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Neural development

Insm1 promotes the transition of olfactory progenitors from apical and proliferative to basal, terminally dividing and neuronogenic.


PMID 21284846

Abstract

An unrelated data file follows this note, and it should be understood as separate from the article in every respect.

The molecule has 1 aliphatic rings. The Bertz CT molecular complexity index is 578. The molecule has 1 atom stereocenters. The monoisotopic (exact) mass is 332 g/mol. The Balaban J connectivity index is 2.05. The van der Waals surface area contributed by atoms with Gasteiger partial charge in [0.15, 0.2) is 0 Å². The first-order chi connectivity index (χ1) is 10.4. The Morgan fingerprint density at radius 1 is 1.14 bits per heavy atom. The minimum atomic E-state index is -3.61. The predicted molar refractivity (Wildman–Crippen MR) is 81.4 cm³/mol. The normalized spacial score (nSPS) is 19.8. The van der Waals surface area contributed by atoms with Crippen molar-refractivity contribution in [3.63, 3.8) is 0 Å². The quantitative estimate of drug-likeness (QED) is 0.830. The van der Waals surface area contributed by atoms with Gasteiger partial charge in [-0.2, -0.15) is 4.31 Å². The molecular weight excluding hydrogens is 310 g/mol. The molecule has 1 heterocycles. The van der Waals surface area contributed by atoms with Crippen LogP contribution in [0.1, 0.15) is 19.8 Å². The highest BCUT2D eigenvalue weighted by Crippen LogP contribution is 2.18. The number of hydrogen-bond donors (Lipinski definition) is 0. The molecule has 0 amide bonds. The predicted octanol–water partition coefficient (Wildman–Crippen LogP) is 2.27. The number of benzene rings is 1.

Insm1 is a zinc-finger transcription factor transiently expressed throughout the developing nervous system in late progenitors and nascent neurons. Insm1 is also highly expressed in medulloblastomas and other neuroendocrine tumors. We generated mice lacking the Insm1 gene and used them to elucidate its role in neurogenic proliferation of the embryonic olfactory epithelium. We found that deletion of Insm1 results in more apical cells and fewer nascent and mature neurons. In the embryonic olfactory epithelium of Insm1 mutants we detect fewer basal progenitors, which produce neurons, and more apical progenitors, which at this stage produce additional progenitors. Furthermore, in the mutants we detect fewer progenitors expressing NEUROD1, a marker of terminally dividing, neuronogenic (neuron-producing) progenitors (immediate neuronal precursors), and more progenitors expressing ASCL1, a marker of the transit amplifying progenitors that migrate from the apical to the basal edges of the epithelium while dividing to generate the terminal, neuronogenic progenitors. Finally, with timed administration of nucleoside analogs we demonstrate that the Insm1 mutants contain fewer terminally dividing progenitors at embryonic day 12.5. Altogether, these results suggest a role for Insm1 in promoting the transition of progenitors from apical and proliferative to basal, terminal and neuronogenic. This role appears partially conserved with that of its nematode ortholog, egl-46. The similar effects of Insm1 deletion on progenitors of embryonic olfactory epithelium and cortex point to striking parallels in the development of these neuroepithelia, and particularly between the basal progenitors of olfactory epithelium and the subventricular zone progenitors of cortex.